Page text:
heard on the wire

You can’t beat a boy who loves New Order


There are some bands who get a free pass, whose new records will be bought without a second thought, who even manage to survive the occasional indiscretion.

The Fall, Half Man Half Biscuit, Nick Cave, Helen Love, the Wedding Present and Cinerama are definitely on that list, but top of it are New Order. That they’re top is odd in some ways, since of them all they have perhaps committed the worse indiscretion — the mediocrity that was their last full LP, Waiting for the Sirens’ Call whose low points, the title track and the Scissor Sister-accompanied Jetstream, are such an execrably bad records that I stopped buying every version I could find, something I’d been doing since I bought Temptation on seven- and 12-inch.

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I don’t want no cream or sugar

Elektra coffee machine

Tea or coffee? It’s one of life’s eternally important questions. Get the start to the day wrong and everything feels out of kilter.

I’m a coffee-in-the-morning, tea-in-the-afternoon person, preferring something strong and black before noon, something strong and a deep, rich shade of brown in the afternoon. The evening is reserved for beer.

What does popular music have to say on the subject? Not a lot, it would seem, save for hackneyed references to lipstick marks and coffee cups.

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The kids are solid gold


No-one has a more impressive indie pop CV than the former chief economist and senior director of mergers for the Office of Fair Trading, Amelia Fletcher.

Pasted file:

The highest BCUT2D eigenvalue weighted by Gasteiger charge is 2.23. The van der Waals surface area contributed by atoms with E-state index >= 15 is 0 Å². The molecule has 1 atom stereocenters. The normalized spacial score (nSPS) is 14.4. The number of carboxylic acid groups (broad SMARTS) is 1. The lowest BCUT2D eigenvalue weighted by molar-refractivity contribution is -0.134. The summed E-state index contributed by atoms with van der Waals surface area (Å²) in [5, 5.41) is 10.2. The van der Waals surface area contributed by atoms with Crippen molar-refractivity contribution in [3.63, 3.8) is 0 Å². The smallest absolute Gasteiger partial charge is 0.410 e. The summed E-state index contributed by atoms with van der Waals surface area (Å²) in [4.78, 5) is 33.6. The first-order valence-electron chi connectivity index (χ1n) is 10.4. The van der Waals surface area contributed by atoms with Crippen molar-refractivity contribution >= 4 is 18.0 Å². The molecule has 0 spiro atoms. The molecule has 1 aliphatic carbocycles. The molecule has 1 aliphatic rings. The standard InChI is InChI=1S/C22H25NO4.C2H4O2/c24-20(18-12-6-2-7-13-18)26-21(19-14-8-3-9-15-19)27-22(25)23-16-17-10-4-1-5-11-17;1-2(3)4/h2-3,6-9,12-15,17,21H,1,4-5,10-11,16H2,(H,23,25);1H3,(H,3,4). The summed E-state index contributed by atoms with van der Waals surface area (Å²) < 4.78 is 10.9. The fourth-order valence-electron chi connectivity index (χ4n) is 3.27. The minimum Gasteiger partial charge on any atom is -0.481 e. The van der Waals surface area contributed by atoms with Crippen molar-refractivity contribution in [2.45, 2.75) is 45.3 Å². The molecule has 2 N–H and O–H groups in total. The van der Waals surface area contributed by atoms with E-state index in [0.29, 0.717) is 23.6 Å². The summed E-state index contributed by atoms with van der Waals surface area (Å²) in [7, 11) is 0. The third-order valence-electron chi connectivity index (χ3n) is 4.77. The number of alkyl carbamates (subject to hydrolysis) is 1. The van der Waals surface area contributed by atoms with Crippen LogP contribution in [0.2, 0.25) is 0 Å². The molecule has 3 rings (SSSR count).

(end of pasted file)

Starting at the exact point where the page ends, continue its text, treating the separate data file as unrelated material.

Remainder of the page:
The current professor of competition policy at the University of East Anglia has fronted Heavenly, Talulah Gosh, Marine Research and Tender Trap, sung backing vocals for the Wedding Present and Hefner and been guest vocalist for several other bands. She’s also played keyboards for Sportique.

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I have tried to break unbroken chords

Singer songwriter is an odd label. You might think it it applies to anyone who writes songs and sings them, but it’s not so. Without the requisite degree of plaintive acoustic strumming or over-earnest entreating, you’re just a singer, or a songwriter.

Thereby excluded, I can claim allegiance to Bragg, Cave and Weller without ever having to admit to a penchant for the singer-songwriter genre. This worked fine until 2004 when I first heard Langhorne Slim — inevitably it was on the genre defying John Peel show.

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